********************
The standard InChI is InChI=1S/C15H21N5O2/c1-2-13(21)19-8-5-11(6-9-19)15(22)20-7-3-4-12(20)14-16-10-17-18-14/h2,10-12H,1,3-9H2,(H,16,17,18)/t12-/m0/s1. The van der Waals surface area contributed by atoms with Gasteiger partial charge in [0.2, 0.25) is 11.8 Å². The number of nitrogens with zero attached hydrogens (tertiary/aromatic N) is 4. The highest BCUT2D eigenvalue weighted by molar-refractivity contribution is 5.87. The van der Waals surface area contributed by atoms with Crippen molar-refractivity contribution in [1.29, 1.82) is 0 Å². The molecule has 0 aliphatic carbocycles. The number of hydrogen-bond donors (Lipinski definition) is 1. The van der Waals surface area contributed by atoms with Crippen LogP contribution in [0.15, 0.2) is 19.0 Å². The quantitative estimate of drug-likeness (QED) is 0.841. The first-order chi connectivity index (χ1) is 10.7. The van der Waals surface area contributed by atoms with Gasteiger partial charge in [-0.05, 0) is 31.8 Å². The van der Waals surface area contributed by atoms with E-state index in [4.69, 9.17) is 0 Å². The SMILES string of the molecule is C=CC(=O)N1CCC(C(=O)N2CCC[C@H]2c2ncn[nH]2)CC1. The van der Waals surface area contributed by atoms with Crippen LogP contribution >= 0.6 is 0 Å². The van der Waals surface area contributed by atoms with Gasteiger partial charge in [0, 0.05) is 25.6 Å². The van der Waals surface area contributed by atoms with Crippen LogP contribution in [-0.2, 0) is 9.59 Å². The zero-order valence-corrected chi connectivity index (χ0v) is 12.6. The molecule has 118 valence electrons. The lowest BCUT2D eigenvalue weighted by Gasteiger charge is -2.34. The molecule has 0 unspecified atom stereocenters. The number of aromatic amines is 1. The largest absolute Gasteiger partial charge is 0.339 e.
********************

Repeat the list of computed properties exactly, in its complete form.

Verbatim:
The standard InChI is InChI=1S/C15H21N5O2/c1-2-13(21)19-8-5-11(6-9-19)15(22)20-7-3-4-12(20)14-16-10-17-18-14/h2,10-12H,1,3-9H2,(H,16,17,18)/t12-/m0/s1. The van der Waals surface area contributed by atoms with Gasteiger partial charge in [0.2, 0.25) is 11.8 Å². The number of nitrogens with zero attached hydrogens (tertiary/aromatic N) is 4. The highest BCUT2D eigenvalue weighted by molar-refractivity contribution is 5.87. The van der Waals surface area contributed by atoms with Crippen molar-refractivity contribution in [1.29, 1.82) is 0 Å². The molecule has 0 aliphatic carbocycles. The number of hydrogen-bond donors (Lipinski definition) is 1. The van der Waals surface area contributed by atoms with Crippen LogP contribution in [0.15, 0.2) is 19.0 Å². The quantitative estimate of drug-likeness (QED) is 0.841. The first-order chi connectivity index (χ1) is 10.7. The van der Waals surface area contributed by atoms with Gasteiger partial charge in [-0.05, 0) is 31.8 Å². The van der Waals surface area contributed by atoms with E-state index in [4.69, 9.17) is 0 Å². The SMILES string of the molecule is C=CC(=O)N1CCC(C(=O)N2CCC[C@H]2c2ncn[nH]2)CC1. The van der Waals surface area contributed by atoms with Crippen LogP contribution >= 0.6 is 0 Å². The van der Waals surface area contributed by atoms with Gasteiger partial charge in [0, 0.05) is 25.6 Å². The van der Waals surface area contributed by atoms with Crippen LogP contribution in [-0.2, 0) is 9.59 Å². The zero-order valence-corrected chi connectivity index (χ0v) is 12.6. The molecule has 118 valence electrons. The lowest BCUT2D eigenvalue weighted by Gasteiger charge is -2.34. The molecule has 0 unspecified atom stereocenters. The number of aromatic amines is 1. The largest absolute Gasteiger partial charge is 0.339 e.